It's winter. It's cold outside. A month after New Year's, maybe your resolution to exercise is losing its savor.

    A few weeks ago, The Washington Post ran a story called "The old-school way of memorizing diners' orders is fried," in which they suggest that another type of exercise is on a much larger downward slide.

    The article introduces a 20-year veteran waiter in Washington, D.C. who still does everything from daily specials to orders to payment--from memory. No order pad. No pen and paper.

    I wasn't too surprised to find that waiters like this man are becoming more and more scarce.
    As Washington's annual Restaurant Week brings waves of new diners into local eateries, the venerable waiter memory act is in serious decline, a result of increasingly complicated orders -- customers who customize because of nutrition concerns or allergies real or imagined -- people going out in larger groups, and a generation that seems less comfortable with memorization.
    Although the article emphasizes that Americans are asking for more personalized meals, making waiters' jobs more difficult, he also says servers' ability to memorize is not as good as it once was.
    Several recent studies -- including one published last year in the journal Behavioral Neurology that tested the memories of veteran cafe waiters in Buenos Aires -- found that the servers' constant practice actually expands the brain's memory function.
    One professional waiter says younger servers are much less capable of going without a pen and paper than their older counterparts, despite their supposedly sharper brains.

    Even if waiting tables is not a job you--or your children--plan to tackle any time soon, these facts are disconcerting, don't you think?

    The ability to memorize, like any other muscle skill (remember, the brain is a muscle!), requires practice. Whether you're studying multiplication tables, spelling words, or Latin declensions, you're teaching your brain how to input and store information effectively.

    If you've ever tried to get in shape physically after an extended period of inaction, you know how difficult it is to restore lost muscle tone.

    And those of you who are studying diligently to retrain your brains after years of neglect know it is equally difficult to reclaim lost muscle tone in the brain.

    What is even more significant, if we shrug off memorization in favor of easier options, we're selling our, and our children's, capabilities short.

    So let's renew our efforts to reverse this trend. Join us here at Classical Conversations as we use memory work to train our brains today, keeping them quick and sharp for whatever advanced tasks we may want them to perform tomorrow.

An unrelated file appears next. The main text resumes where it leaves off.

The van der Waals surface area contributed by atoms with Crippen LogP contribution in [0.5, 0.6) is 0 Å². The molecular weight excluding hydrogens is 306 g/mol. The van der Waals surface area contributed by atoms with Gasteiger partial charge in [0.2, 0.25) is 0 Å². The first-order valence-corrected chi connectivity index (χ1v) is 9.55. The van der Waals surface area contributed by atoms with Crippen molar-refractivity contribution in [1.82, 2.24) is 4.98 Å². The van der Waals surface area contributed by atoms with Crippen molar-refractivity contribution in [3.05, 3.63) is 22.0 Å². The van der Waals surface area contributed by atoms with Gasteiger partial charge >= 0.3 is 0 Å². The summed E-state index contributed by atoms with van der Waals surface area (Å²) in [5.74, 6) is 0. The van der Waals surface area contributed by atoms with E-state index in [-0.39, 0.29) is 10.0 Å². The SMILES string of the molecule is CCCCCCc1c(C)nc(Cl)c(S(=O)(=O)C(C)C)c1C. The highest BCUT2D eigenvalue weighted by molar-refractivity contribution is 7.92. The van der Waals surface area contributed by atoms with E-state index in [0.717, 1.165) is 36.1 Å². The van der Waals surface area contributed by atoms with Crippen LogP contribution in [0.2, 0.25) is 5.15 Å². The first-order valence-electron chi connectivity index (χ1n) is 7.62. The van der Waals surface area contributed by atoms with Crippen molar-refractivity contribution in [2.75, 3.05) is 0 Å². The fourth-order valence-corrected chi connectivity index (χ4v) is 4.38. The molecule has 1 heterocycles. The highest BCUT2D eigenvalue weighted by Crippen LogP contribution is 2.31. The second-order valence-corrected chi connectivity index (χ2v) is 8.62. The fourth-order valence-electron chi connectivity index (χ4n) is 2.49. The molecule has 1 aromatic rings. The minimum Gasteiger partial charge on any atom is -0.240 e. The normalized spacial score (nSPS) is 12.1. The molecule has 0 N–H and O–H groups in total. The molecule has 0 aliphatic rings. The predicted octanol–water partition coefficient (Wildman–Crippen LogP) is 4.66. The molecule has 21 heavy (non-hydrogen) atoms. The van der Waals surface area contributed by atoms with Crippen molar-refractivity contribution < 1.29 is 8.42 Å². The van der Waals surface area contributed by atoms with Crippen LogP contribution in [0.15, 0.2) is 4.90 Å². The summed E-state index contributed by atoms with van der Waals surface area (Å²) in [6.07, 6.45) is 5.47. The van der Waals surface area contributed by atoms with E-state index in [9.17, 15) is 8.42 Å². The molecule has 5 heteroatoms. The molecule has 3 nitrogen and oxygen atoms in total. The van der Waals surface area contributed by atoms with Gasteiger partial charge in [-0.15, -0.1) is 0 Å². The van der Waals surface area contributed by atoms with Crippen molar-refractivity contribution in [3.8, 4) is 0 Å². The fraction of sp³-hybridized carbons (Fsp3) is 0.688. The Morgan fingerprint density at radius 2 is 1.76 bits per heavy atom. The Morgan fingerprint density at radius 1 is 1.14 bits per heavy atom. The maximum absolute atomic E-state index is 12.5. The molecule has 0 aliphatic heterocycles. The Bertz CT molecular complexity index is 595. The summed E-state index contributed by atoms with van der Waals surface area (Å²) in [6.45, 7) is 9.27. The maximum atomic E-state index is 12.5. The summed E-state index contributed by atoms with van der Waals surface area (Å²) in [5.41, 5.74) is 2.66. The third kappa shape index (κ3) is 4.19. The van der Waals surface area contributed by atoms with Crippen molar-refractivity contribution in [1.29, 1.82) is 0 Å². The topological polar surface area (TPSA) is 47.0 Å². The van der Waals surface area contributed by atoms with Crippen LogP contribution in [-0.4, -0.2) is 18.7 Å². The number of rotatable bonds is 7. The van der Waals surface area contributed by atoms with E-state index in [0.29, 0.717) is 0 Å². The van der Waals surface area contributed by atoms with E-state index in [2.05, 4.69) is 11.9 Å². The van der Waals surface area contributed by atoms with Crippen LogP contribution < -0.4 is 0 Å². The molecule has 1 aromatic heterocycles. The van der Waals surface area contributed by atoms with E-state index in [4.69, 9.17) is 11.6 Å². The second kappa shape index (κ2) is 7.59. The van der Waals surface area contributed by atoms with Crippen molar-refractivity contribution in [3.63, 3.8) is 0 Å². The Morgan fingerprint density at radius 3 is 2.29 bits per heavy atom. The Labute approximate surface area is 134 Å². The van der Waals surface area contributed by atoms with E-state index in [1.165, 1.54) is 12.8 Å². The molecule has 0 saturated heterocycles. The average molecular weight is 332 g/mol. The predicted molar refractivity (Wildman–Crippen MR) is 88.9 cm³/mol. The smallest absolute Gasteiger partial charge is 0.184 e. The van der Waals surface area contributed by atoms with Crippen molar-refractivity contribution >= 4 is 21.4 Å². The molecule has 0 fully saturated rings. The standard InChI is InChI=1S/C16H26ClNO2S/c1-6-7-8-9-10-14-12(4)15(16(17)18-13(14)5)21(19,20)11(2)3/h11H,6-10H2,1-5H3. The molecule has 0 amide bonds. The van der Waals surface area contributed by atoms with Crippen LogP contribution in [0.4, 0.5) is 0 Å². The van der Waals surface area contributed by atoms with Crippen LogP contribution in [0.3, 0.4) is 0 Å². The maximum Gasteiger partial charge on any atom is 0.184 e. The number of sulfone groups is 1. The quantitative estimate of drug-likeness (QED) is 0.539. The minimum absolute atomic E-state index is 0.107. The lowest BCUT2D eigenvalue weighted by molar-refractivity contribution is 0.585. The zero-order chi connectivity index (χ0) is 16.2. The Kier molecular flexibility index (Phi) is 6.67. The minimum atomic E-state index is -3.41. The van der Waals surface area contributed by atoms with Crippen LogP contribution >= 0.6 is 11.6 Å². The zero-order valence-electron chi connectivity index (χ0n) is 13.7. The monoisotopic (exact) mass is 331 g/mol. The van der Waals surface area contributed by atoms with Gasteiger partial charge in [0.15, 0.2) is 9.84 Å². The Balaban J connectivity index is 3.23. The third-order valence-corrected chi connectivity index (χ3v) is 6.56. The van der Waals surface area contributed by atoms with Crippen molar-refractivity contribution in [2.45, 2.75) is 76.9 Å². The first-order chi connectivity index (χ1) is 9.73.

Remember, you can do it, and so can your children.

    Leave a comment to let other readers know what your favorite "exercise" is this week!

    Wednesday, February 10, 2010

    FYI from Leigh at Lunch 2-10-10

    If you are interested in topics that came up during this week's show, here are a few links and tips from Leigh at Lunch on Blog Talk Radio 2/10/10, "Leigh for Lunch with James B. Jordan" (Click on the title to listen to the show archive now).

    Coming soon from 1 Smart Mama
  • Tune in next Wednesday, Feb. 17, at 12 noon EST to join the conversation with Leigh and Ray Moore, Jr. Other upcoming speakers include Ravi Zacharias and Dr. Gene Edward Veith (see his book Reading Between the Lines).

  • Ongoing events
  • Testing season is upon us! Click here to register for the Stanford test through Classical Conversations. To purchase a test prep book for your students, visit the CC Bookstore.
  • Leigh's newest book, The Core: Teaching Your Child the Foundations of a Classical Education, will be released this spring! Look for it from Palgrave-Macmillan in June. (Pre-order it on Amazon.) Help us spread the word!

  • Notes from today's show
  • To purchase your own copy of Peter Leithart's A House for My Name, visit the CC Bookstore.
  • For more about Biblical Horizons ministries, visit their website.
  • James B. Jordan's book Through New Eyes: Developing a Biblical View of the World, is available from Amazon, or find it through the publisher, Wipf and Stock.
  • Visit the Biblical Horizons blog to learn more about upcoming events, including the 2010 Biblical Horizons Bible Conference, which will take place the penultimate week in July.
  • Tuesday, February 9, 2010

    Leigh's Thesis: Appendix 1 (19)


    APPENDIX 1: "The Lost Tools of Learning" (part 19 - final)